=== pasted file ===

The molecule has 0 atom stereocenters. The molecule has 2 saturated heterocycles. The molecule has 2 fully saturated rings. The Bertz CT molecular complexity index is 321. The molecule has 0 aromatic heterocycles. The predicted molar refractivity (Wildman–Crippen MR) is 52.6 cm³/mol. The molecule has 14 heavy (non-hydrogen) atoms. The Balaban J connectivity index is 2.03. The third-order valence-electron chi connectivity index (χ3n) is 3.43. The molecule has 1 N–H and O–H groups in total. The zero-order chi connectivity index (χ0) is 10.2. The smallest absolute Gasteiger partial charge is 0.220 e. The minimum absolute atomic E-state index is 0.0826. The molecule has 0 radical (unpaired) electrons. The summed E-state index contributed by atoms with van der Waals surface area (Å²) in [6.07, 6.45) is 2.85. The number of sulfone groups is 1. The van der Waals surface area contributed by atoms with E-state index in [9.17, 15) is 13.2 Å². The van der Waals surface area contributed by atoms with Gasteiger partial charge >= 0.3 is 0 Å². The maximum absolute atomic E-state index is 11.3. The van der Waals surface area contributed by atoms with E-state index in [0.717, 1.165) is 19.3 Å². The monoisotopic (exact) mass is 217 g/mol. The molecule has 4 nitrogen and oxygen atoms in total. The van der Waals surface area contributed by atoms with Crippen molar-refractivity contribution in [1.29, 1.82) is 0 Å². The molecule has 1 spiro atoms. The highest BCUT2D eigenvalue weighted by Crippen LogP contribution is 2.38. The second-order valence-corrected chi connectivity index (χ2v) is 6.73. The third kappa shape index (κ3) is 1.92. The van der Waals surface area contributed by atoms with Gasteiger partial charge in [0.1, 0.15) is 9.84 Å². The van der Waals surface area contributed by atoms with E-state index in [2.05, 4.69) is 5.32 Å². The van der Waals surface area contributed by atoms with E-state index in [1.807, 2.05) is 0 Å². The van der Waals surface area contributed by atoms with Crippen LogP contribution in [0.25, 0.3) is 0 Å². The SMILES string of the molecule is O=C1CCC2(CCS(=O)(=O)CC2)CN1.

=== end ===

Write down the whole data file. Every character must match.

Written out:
The molecule has 0 atom stereocenters. The molecule has 2 saturated heterocycles. The molecule has 2 fully saturated rings. The Bertz CT molecular complexity index is 321. The molecule has 0 aromatic heterocycles. The predicted molar refractivity (Wildman–Crippen MR) is 52.6 cm³/mol. The molecule has 14 heavy (non-hydrogen) atoms. The Balaban J connectivity index is 2.03. The third-order valence-electron chi connectivity index (χ3n) is 3.43. The molecule has 1 N–H and O–H groups in total. The zero-order chi connectivity index (χ0) is 10.2. The smallest absolute Gasteiger partial charge is 0.220 e. The minimum absolute atomic E-state index is 0.0826. The molecule has 0 radical (unpaired) electrons. The summed E-state index contributed by atoms with van der Waals surface area (Å²) in [6.07, 6.45) is 2.85. The number of sulfone groups is 1. The van der Waals surface area contributed by atoms with E-state index in [9.17, 15) is 13.2 Å². The van der Waals surface area contributed by atoms with Gasteiger partial charge >= 0.3 is 0 Å². The maximum absolute atomic E-state index is 11.3. The van der Waals surface area contributed by atoms with E-state index in [0.717, 1.165) is 19.3 Å². The monoisotopic (exact) mass is 217 g/mol. The molecule has 4 nitrogen and oxygen atoms in total. The van der Waals surface area contributed by atoms with Crippen molar-refractivity contribution in [1.29, 1.82) is 0 Å². The molecule has 1 spiro atoms. The highest BCUT2D eigenvalue weighted by Crippen LogP contribution is 2.38. The second-order valence-corrected chi connectivity index (χ2v) is 6.73. The third kappa shape index (κ3) is 1.92. The van der Waals surface area contributed by atoms with Gasteiger partial charge in [0.1, 0.15) is 9.84 Å². The van der Waals surface area contributed by atoms with E-state index in [2.05, 4.69) is 5.32 Å². The van der Waals surface area contributed by atoms with E-state index in [1.807, 2.05) is 0 Å². The van der Waals surface area contributed by atoms with Crippen LogP contribution in [0.25, 0.3) is 0 Å². The SMILES string of the molecule is O=C1CCC2(CCS(=O)(=O)CC2)CN1.